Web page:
How To Lose A Customer For Life/Or Not
It sure is easy to change a vendor. Here is an example. I live in a rural area in southern New Hampshire. When we moved here, we had the local phone provide internet service. Lousy coverage in the house and stupidly high rates.
So, ten years after struggling with this, internet service became available through a roof-mounted dish with a national company. Twice as expensive as what I had, but oh, so worth it.
Well, that local phone company was sold, and then resold and they put a lot of effort into upgrading their service. About a month ago our street was wired to fiber optics for the internet.
I spoke with a couple of neighbors and heard the service was great. I called, spoke with a great person for ten minutes and she told me the installation would take place in three days and that my new cost was about $80 a month less than I pay now. The installation was right on time and the service is great.
So, where does this blog come from? I called the satellite company to cancel my service with them. I spoke with a customer service person and when she asked why I was canceling, I told her my new service was less expensive and offered a faster download speed. She said that she would offer me a $20 a month customer appreciation discount. I told her that it wouldn’t work and I already had the new service in. She said, in that case, I can give you a $30 a month discount and when I said no thanks; she was OK with that.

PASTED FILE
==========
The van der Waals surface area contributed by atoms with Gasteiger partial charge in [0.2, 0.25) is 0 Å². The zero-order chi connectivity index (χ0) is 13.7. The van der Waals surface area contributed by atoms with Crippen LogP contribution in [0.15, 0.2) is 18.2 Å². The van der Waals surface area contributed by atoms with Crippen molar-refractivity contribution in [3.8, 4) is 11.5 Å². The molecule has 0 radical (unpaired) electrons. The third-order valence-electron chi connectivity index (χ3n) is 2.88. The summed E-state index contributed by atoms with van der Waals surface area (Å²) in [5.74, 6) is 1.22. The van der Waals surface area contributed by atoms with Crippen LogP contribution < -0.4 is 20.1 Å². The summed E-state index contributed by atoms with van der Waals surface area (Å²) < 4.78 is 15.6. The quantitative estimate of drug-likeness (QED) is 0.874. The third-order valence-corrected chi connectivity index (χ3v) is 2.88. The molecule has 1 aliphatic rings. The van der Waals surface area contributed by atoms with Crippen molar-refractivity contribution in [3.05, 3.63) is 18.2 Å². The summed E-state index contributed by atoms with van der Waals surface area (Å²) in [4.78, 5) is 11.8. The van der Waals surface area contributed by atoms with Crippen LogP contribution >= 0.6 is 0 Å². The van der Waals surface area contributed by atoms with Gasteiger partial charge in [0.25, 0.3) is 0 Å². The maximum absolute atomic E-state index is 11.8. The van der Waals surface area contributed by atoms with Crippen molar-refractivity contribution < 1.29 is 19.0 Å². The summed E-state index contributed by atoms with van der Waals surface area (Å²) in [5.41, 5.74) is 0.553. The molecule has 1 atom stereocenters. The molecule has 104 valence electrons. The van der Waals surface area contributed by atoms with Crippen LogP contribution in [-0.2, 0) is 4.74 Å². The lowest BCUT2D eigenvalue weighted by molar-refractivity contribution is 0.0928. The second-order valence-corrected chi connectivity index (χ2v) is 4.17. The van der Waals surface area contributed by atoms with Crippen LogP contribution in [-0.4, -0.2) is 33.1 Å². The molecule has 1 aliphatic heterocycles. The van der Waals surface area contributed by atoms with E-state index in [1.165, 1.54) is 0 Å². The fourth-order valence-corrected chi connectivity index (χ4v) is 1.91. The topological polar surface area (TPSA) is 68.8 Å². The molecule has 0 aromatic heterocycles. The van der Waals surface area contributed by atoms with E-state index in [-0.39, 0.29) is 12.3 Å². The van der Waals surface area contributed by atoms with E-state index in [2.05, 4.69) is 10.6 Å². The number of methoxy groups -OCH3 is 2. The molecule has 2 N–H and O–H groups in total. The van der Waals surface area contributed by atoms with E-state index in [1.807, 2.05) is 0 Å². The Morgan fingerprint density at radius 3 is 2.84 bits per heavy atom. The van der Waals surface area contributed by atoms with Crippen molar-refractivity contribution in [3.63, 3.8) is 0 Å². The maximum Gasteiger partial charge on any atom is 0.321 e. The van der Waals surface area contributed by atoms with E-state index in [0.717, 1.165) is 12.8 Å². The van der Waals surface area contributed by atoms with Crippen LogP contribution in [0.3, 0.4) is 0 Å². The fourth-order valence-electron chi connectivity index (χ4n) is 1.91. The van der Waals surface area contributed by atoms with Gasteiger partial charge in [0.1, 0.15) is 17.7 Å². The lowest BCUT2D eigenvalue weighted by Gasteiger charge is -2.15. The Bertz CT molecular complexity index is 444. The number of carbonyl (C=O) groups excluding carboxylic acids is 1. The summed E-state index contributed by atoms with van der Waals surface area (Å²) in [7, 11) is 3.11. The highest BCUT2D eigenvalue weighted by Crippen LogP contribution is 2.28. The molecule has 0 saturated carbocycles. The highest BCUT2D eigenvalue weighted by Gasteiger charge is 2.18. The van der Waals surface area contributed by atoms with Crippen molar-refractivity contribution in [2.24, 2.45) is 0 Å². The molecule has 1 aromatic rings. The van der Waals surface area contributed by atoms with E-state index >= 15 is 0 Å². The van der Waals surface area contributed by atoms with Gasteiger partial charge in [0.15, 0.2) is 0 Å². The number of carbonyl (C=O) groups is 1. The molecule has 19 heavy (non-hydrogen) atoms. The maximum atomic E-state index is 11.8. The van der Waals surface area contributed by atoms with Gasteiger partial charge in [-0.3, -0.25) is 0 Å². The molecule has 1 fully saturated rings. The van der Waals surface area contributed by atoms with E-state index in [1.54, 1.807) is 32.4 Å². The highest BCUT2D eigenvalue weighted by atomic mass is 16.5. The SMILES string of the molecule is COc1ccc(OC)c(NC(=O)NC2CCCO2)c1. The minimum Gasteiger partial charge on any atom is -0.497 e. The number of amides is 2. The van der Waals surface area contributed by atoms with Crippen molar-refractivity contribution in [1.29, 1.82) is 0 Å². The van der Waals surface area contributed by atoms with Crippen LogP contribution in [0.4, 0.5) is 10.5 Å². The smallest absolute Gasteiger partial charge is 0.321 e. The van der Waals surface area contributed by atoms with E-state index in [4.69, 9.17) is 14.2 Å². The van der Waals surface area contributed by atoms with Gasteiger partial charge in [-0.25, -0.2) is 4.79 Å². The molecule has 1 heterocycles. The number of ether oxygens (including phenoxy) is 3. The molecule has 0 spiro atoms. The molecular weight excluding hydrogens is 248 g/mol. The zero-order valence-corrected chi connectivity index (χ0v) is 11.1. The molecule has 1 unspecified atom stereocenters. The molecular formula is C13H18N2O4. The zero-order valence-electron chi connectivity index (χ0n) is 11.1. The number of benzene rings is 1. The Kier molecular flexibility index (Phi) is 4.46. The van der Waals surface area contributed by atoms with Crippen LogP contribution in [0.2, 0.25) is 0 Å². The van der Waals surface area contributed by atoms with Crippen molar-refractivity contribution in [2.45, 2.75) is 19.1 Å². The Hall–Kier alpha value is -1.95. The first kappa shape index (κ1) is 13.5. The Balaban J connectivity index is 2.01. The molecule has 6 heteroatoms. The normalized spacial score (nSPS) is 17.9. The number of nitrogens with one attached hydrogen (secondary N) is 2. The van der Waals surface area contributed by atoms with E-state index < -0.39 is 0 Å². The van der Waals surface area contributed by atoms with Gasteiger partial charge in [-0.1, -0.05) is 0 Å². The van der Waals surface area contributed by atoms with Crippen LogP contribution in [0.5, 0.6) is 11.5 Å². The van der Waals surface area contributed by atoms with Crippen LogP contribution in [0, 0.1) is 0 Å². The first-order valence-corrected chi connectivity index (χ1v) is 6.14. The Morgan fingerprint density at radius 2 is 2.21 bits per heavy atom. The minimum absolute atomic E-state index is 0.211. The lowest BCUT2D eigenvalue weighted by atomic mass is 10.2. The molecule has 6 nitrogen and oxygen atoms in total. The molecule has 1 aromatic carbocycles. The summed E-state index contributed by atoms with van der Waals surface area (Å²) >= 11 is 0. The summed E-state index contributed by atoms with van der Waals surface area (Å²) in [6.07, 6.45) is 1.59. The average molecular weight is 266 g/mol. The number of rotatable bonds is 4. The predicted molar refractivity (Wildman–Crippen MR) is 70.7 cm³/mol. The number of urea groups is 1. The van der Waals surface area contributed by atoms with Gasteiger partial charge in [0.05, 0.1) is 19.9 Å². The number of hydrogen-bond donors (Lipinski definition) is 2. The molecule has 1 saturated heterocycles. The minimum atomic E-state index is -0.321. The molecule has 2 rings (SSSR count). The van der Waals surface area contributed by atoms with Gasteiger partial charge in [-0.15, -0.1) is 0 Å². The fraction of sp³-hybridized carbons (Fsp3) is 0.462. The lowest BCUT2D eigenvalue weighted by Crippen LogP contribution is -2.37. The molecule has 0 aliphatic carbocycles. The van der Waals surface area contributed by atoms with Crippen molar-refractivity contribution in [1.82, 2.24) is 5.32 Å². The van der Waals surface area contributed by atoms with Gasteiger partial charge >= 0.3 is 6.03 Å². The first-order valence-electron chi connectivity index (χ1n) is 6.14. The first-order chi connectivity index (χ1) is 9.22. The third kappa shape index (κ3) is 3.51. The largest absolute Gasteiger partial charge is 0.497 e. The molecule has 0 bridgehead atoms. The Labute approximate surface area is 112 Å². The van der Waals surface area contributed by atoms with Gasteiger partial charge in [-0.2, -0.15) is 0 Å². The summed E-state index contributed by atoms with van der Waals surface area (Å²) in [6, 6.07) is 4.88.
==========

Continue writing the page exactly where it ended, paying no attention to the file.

But wait, where was that $30 discount before this? Three hundred and sixty dollars a year caught my attention and upset me. Only when there’s a real case of losing a customer does the price come down.
Okay, glass people, here’s the lesson for us. When you take a contract for an ongoing period of time with a fixed price, keep your eye on the customer. At least once a year look at the price you are charging and get a feel for what the economy is doing in relation to this contract. If prices are falling, for whatever reason, don’t wait for your customer to ask for a lower rate. It is too late by then. Call them and congratulate them on a new lower price based on economic trends. They will be pleased to no end and trust you more when you have to raise prices sometime in the future.
Don’t get caught like the internet company did to me. Be upfront with your pricing and renewals and you will come out way ahead.
A good quote to remember and teach:
“Have a dream, chase it down, jump over every single hurdle, and run through fire and ice to get there.”
— Whitney Wolfe Herd, CEO of Bumble